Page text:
Darnell Strick wouldn't miss a Sunday at his local church for anything. To Army Sgt. Strick, 21, "church" is the Gospel service at Fort Myer's Post Chapel.

To Lt. Karen Hall, the Bolling Air Force Base chapel is "my home away from home," a place where colleagues can "see me in a different light."

After 14 years of retirement, Army Col. Ralph Whitt and his wife continue attending religious services on military installations because "we feel more comfortable with people of our background."

Every weekend up to 10,000 metropolitan Washington residents like Strick, Hall and the Whitts pour into military chapels, drawn by the religious services offered by the armed services. According to military chaplains, the number of the area's approximately 300,000 active duty and retired military personnel and their families who attend military chapels regularly is on the rise. Some estimate an increase as high as 20 percent over the last five years.

"I can say this is a service I call mine," said Master Sgt. Samuel Overton, 38, who has been in the military 20 years but began attending services at Andrews Air Force Base two years ago. "People are friendlier here and I really enjoy their the chaplains' sermons."

Chaplains attribute the recent growth to their efforts to make their congregations more like civilian congregations. Many have added parish councils which give worshipers a voice in decision-making. In response to the growing black and Spanish-speaking populations in the military, some installations have added Gospel services and masses in Spanish.

The introduction of such offerings has been a godsend for people like Strick who previously car-pooled to area congregations looking for a "comfortable" church. He finds the 1 p.m. Gospel service at Fort Myer, where he is now a regular, "more open . . . a place where you can say your hallelujahs and amens."

Military congregations are much like those in civilian communities. There are the expected prayers, hymns, sermon, and usually a collection. During the week, people flock to chapels for religious education, choir practice, Bible studies and singles and youth groups.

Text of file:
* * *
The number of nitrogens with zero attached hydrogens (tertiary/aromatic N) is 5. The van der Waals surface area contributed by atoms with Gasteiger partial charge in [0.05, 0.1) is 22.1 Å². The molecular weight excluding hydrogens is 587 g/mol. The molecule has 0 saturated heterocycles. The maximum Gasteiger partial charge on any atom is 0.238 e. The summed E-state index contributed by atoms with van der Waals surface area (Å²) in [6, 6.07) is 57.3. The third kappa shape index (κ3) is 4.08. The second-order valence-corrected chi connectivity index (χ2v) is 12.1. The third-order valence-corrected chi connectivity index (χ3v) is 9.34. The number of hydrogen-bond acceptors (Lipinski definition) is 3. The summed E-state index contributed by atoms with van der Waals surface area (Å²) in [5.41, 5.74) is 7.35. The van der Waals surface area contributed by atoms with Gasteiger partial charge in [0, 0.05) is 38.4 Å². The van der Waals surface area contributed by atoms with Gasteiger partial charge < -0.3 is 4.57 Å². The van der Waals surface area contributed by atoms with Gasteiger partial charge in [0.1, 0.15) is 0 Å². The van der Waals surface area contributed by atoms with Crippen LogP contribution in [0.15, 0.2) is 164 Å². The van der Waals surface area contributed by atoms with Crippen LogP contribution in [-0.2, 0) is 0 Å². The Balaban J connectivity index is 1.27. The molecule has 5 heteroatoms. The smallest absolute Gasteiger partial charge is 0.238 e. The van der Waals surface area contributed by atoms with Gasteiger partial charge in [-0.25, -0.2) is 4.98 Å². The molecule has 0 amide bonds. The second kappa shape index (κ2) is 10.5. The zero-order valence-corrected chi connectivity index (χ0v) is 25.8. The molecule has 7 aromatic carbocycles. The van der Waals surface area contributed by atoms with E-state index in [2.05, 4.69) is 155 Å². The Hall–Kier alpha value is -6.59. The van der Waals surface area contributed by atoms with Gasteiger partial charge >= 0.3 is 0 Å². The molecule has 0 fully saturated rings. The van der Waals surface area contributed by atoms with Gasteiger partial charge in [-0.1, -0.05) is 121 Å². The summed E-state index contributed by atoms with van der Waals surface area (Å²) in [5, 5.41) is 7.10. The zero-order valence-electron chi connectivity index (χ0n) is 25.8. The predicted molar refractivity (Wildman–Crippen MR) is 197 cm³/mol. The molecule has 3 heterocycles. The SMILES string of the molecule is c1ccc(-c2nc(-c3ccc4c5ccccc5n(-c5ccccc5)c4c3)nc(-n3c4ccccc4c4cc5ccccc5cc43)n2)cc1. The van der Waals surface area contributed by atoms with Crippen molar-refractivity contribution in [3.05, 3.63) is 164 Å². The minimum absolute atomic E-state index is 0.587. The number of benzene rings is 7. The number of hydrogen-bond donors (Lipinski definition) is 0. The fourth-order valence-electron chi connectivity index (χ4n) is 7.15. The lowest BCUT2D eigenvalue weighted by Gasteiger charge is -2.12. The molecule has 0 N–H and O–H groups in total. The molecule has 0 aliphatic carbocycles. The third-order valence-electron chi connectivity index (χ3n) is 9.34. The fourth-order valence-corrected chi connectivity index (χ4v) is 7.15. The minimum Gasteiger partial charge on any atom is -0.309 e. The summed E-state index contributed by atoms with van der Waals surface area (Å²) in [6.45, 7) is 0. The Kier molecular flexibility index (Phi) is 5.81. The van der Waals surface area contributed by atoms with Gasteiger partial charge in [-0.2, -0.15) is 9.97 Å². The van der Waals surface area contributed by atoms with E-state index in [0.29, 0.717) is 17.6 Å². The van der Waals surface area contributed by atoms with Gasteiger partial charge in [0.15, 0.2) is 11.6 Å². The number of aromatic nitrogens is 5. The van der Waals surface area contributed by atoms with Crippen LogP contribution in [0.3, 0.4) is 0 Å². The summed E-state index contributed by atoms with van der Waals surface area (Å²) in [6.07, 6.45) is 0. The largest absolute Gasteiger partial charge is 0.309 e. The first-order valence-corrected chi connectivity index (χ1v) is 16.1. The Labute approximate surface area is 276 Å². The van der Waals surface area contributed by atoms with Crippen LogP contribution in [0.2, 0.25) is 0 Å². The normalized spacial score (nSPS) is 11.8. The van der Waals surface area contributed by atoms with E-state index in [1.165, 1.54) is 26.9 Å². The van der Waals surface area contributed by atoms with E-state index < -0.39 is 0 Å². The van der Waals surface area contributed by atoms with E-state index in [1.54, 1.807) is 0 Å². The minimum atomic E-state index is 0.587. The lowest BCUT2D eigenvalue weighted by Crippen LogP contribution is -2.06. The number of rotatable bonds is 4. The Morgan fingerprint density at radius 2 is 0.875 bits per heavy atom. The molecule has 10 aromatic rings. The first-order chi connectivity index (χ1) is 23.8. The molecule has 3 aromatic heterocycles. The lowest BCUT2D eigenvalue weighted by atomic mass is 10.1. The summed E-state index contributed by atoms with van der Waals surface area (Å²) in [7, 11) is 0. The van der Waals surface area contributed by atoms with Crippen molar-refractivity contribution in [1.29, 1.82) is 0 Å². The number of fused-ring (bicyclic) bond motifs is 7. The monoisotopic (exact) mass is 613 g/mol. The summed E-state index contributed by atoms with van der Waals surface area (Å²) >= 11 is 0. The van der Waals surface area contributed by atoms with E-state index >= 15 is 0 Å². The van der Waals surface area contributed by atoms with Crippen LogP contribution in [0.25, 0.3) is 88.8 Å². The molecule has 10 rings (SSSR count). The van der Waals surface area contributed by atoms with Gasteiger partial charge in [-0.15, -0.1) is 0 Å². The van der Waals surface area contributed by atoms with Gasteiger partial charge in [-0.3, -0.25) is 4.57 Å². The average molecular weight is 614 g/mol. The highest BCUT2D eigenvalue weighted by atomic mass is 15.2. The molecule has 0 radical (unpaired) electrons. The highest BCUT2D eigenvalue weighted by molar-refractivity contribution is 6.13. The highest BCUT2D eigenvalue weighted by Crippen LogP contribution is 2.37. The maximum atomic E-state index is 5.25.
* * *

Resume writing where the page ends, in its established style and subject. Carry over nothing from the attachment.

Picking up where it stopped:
Yet a certain military flavor prevails. For instance, chaplains are also commissioned officers; services don't take place at 9 a.m. but "zero nine hundred hours." And offerings support religious education, special events and charities only, because expenses like the chaplain's salary and repairs to the leaky roof are paid for by Uncle Sam.

Chapels often have names like Main, Post and Memorial Chapel, or in the case of Andrews Air Force Base, simply chapels One, Two and Three. Some have earned nicknames such as "Fort God" at Andrews or "Old Cav" at Fort Meade, named for the cavalry which used to worship there.

Members of diverse Protestant denominations such as Lutherans and Baptists worship in ecumenical or "general Protestant" services. Roman Catholics, Jews and sometimes Episcopalians have separate services.

To accommodate all faiths, most chapels are equipped with removable religious symbols so that Jewish congregations needn't worship in the midst of Christian symbols or Protestants amid the statues and crucifix common to Catholic worship.

Even counseling takes on a different dimension in the military, chaplains say.

"If I was having a problem getting transferred, I'd go to my commanding officer and if he couldn't help I'd go to a chaplain," said one GI. "He would understand and would know who to go to for help."

"We can get things done for people that civilian clergy can't," agreed Chaplain Leo Stanis, a Navy commander at Andrews. "In counseling, many people come to us for some type of assistance that can be accomplished only by going through the ranks. Chaplains know how to do that.

"Maybe a woman's husband is overseas and she lives on base and her stove breaks. She might call us to find out how to get it fixed, or maybe somebody dies in the family and she doesn't know how to reach her husband . . . . Maybe her check doesn't arrive in time and she can't buy food. We can help her."